Generally, an infusion system constructed according to the invention includes an implantable housing in which to store a medication. The housing may be similar in some respects to implantable devices of existing infusion systems, employing a biocompatible exterior suitable for subcutaneous implantation within the body of a patient, and a self-sealing dome through which the medication is injected. However, in another major aspect of the invention, the entire device of the present invention is enclosed in one housing, to minimize the number of surgical incisions required for implantation and to largely eliminating interconnecting the elements of the device during surgical implantation.
According to a major aspect of the invention, the housing includes both a storage reservoir that is dimensioned and arranged to contain a supply of a medication and a holding reservoir that is dimensioned and arranged to receive a dosage of the medication from the storage reservoir. The transferred dosages are multiples of the stroke volume of the delivery pump. A typical stroke volume is between one-tenth and two-tenths cubic centimeters. The holding reservoir is therefore capable of accommodating relatively large doses of drugs.
The holding reservoir is designed to maintain or generate a substantially constant pressure level independently from the volume of the drug in the holding reservoir. This is accomplished by utilizing an elastomeric wall (usually configured in a certain fashion) or a flexible wall compressed by a constant rate spring.
A dosage of a medication that has been injected into the storage reservoir is transferred to the holding reservoir by the patient operating a pump and valving arrangement within the housing. A plunger-like actuator that the patient strokes may be used for this purpose, each stroke transferring a known quantity of the medication to the holding reservoir where it is maintained under pressure for discharge through an output port and a catheter to an infusion location within the body of the patient, slowly and over a substantial period of time. After one dose has been fully delivered. the patient activates the device again to deliver another dose, thus achieving in essence complete continuity of dose delivery over time.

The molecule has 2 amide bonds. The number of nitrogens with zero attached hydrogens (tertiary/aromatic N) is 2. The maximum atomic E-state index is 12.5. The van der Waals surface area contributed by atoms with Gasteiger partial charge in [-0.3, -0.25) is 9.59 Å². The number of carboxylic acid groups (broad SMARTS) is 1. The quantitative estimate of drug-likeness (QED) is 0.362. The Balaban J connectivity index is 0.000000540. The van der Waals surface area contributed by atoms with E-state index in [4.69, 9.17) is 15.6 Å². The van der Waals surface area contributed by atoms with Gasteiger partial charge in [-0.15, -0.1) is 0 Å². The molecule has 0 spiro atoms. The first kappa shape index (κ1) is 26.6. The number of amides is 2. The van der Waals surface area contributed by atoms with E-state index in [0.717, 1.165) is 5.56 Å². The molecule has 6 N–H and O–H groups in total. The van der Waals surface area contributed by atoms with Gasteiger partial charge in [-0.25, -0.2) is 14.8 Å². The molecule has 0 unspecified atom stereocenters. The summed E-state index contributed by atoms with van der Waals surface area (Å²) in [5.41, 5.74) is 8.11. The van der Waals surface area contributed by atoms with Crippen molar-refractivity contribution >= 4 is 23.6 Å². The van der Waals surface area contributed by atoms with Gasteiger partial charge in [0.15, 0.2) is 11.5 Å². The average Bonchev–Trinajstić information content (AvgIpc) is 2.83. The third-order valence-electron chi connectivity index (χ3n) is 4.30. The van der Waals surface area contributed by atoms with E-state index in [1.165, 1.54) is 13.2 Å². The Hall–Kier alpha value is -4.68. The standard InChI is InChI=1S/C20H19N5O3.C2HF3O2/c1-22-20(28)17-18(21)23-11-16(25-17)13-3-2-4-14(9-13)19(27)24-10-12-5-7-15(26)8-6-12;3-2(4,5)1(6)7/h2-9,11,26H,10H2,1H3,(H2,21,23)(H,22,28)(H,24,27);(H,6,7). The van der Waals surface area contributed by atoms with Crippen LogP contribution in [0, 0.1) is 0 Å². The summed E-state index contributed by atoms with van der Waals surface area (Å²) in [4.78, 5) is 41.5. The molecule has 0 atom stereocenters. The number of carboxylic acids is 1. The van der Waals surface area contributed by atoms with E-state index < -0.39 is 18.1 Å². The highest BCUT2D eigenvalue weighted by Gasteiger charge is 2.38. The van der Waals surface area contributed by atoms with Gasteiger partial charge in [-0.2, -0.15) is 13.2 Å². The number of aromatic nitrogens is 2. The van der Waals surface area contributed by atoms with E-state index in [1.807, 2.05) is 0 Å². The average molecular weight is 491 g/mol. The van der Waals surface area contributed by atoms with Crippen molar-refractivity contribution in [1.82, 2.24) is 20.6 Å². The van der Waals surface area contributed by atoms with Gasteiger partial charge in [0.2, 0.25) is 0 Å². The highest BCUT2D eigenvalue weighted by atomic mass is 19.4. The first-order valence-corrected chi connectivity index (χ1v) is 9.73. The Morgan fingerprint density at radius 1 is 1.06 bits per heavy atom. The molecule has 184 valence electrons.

According to another aspect of the invention, a specialized pressurizing arrangement maintains the dosage under pressure in the holding reservoir. An elastomeric bladder disposed within the holding reservoir and in fluid communication with the storage reservoir and the output port swells as it fills with the dosage so that the dosage is maintain under pressure. This causes the dosage to discharge to the infusion location.
According to yet another aspect of the invention, the pressurizing components are arranged to maintain the dosage under a pressure that is substantially constant. This is accomplished in one form of the invention by a holding reservoir in the shape of an elongated chamber. The elongated chamber has a substantially constant cross sectional area transverse to a direction of elongation, and as the bladder swells, it is confined to this substantially constant cross sectional shape so that the dosage is maintained at a substantially constant pressure.
Preferably, a capillary element is provided intermediate the holding reservoir and the output port. The capillary element has a microbore that functions to restrict the rate at which the dosage discharges from the bladder.
The above mentioned and other objects and features of this invention and the manner of attaining them will become apparent, and the invention itself will be best understood, by reference to the following description taken in conjunction with the accompanying illustrative drawings.
FIG. 1 of the drawings is a perspective view of an implantable infusion system constructed according to the invention;
FIG. 2 is an enlarged cross sectional view of the implantable infusion system taken on line 2--2 of FIG. 1;
FIG. 3 is a further enlarged cross sectional view of a portion of the housing in which the holding reservoir is located;
FIG. 4 is an enlarged top view of the portion of the housing in which the holding reservoir is located, with portions broken away to show further details of the holding reservoir;
FIG. 5 is an enlarged cross sectional view of a portion of a spring-pressurized holding reservoir; and
FIGS. 6 and 7 are diagrammatic representations depicting operation of the spring-pressurized holding reservoir.
Referring now to the drawings, there is shown a new and improved infusion system 10 constructed according to the invention. Generally, the system 10 includes an implantable housing 11 (FIGS. 1 and 2) having a storage reservoir 12 (FIG. 2) that is dimensioned and arranged to contain a supply of a medication, and a holding reservoir 13 that is dimensioned and arranged to receive a portion or dosage of the medication from the storage reservoir 12.